## Carol Vorderman’s Super Difficults

This post considers Carol Vorderman’s “difficult” collection as a practice field for the Sysudoku bypass. Carol’s tips for solving are described, and sysudokie homework on the walkthough “difficult” example is checkpointed. The review of Master Sudoku is concluded with Vorderman solving tips and a report on the Master Sudoku “super difficult” collection.

Your homework assignment shows that Carol Vorderman’s “difficult” techniques carry you through on puzzles solved by the bypass, making the collection of 50 puzzles a nice challenge for your sysudokie bypass techniques, and your Wayne Gould attitude. My evidence for this is the following trace. I hope you got that far with the bypass, but if not, follow the trace for some instructive moments.

When I followed Carol’s walkthrough in Master Sudoku, her first pass 6 through 9 went as expected, with an “only one fits” on 8, and a “missing numbers” on 9. But from that point, moves came in no order I could identify.

The primary skill in the bypass is to react immediately to dublex, hidden dublex, “walls”, “squares”, and to clue and naked pair opportunities created by 3 free cells or less in units. With a blog trace as demanding as the above, I can expect to have to start over where I missed one.

The solver’s immediate reaction is not urged in Carol’s book, and rightly so. It is not important in basic solving to find and store away every bit of unused information. It is valuable for stretching the bypass as far as it can go. That is the appeal of the bypass for those favoring hard puzzles and advanced techniques.

As you might expect, Vorderman introduces pencil marks for handling “super-difficult” puzzles, her final collection in Master Sudoku. It’s one step beyond the “possibles” she marked with circles for particular numbers. On the first pass through the numbers, Carol adds the pencil mark to every “possible” cell. Her pencil marks are listed across the top of the cell. She does not anticipate naked pairs and triples as we do in the bypass, but finds them among the candidate lists. She covers naked singles (lone numbers) and hidden singles(single options), and naked triples, but does not mention other multiples, strong links or box/line restrictions.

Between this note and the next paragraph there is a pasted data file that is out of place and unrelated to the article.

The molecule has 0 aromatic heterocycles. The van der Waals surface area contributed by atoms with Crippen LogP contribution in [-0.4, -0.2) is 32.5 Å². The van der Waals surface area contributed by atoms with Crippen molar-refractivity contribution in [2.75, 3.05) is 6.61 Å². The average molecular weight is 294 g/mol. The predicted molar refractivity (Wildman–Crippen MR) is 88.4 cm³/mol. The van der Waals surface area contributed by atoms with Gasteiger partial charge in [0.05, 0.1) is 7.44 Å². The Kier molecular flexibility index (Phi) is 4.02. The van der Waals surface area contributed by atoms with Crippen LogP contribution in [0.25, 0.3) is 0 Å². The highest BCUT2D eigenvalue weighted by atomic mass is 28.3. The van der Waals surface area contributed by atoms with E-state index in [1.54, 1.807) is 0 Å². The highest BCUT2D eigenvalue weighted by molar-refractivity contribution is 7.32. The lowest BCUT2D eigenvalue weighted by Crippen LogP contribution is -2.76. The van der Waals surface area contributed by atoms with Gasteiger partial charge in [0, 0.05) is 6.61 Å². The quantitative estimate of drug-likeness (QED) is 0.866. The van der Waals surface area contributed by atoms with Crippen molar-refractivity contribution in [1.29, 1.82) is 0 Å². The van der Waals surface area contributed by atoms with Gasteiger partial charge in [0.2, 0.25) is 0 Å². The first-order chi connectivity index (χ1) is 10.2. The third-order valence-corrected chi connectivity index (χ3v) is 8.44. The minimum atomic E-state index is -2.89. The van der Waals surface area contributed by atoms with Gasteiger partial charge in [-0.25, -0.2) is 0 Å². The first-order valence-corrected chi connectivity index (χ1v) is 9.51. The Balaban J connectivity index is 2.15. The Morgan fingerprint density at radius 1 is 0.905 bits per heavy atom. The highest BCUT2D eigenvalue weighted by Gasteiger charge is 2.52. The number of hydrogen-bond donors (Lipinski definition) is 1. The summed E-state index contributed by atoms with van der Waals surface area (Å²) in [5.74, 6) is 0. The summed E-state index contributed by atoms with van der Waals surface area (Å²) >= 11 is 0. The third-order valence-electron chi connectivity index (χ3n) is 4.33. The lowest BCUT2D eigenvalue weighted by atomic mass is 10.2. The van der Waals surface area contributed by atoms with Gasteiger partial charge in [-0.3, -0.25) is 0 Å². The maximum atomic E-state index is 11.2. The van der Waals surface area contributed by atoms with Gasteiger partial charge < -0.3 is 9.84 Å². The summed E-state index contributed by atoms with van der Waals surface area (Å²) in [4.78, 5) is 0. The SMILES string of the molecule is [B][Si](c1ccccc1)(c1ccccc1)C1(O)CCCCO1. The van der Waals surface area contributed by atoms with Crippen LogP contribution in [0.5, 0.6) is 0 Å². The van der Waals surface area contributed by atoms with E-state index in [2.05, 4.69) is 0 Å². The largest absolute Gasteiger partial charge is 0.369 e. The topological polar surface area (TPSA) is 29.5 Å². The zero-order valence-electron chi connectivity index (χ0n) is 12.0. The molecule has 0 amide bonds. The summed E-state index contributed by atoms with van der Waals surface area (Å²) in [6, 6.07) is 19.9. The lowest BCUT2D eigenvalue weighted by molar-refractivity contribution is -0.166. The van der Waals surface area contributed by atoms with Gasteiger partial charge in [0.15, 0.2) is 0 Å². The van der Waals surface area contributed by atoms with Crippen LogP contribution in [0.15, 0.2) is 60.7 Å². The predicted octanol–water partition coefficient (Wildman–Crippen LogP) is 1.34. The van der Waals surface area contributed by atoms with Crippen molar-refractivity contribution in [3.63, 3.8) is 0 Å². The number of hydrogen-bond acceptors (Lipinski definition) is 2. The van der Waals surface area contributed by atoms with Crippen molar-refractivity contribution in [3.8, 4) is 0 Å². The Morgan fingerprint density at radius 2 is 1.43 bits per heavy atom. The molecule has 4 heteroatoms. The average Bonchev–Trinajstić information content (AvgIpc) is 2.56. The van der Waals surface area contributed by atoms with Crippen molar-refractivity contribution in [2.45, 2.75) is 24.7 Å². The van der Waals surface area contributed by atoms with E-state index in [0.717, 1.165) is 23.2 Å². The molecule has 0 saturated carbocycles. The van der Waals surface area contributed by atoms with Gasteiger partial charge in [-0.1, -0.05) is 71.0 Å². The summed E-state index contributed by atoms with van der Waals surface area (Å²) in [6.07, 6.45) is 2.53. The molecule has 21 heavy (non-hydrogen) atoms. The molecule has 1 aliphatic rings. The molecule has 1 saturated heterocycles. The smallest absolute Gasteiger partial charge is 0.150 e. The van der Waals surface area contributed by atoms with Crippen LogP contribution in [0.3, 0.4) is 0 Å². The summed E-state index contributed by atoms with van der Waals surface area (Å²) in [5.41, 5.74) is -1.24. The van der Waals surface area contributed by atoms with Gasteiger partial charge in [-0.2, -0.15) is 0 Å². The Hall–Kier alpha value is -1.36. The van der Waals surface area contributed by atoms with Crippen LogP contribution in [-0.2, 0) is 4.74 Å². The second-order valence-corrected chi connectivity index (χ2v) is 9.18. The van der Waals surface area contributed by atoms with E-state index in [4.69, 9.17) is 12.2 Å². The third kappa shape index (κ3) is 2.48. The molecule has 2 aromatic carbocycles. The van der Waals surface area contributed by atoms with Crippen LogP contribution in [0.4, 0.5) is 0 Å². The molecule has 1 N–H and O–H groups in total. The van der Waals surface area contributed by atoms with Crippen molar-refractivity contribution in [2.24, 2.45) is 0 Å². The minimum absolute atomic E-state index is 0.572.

If intending to stop there, where How to Do Sudoku did, Carol should not have allowed her book to be retitled Master Sudoku, or the cover to describe her as “the UK’s leading Sudoku expert”. She and her publisher know better. Her text should have at least alerted readers to advanced techniques beyond the scope of this book.

On the other hand, should you buy the book as a basic solving challenge beyond the bypass? Given that bypass workout, I had to determine if her “super difficult” collection would challenge Sysudoku slink marking and enhanced line marking techniques. With only 50 puzzles to review, I preselected five, 163 through 199 in steps of 9.

The results were disappointing. Two collapsed in the bypass, and one on the first number in boxmarking. One, #172 held out respectably in line marking. The last one tripped up on two box/lines. Carol neglected to mention this basic technique, but could reasonably expect her readers to recognize these in their options lists.

I appreciate Carol Vonderman’s effort to introduce Sudoku to a new audience. Master Sudoku, “Master” being an imperative verb, gives them the ability to handle the puzzles they see in most newspapers and magazines.

However, considering the availability of writings on advanced solving methods, Three Rivers Press of New York, being an imprint of Crown Publishing Group, a division of Random House, did not uphold the reputation of its parent company with their handling of this Sudoku book. It wasn’t necessary to misrepresent the level of Sudoku solving by the clever title change and cover. Let’s have some respect.

From here we leap to a second post on recent Andrew Stuart Unsolvables . It’s a very worthy illustration of the difference between logical trials and trial and error probes on a monster quality puzzle. To look ahead go to Andrew’s Weekly Unsolvables and look up the grid and comments on #183 of January 16, 2016.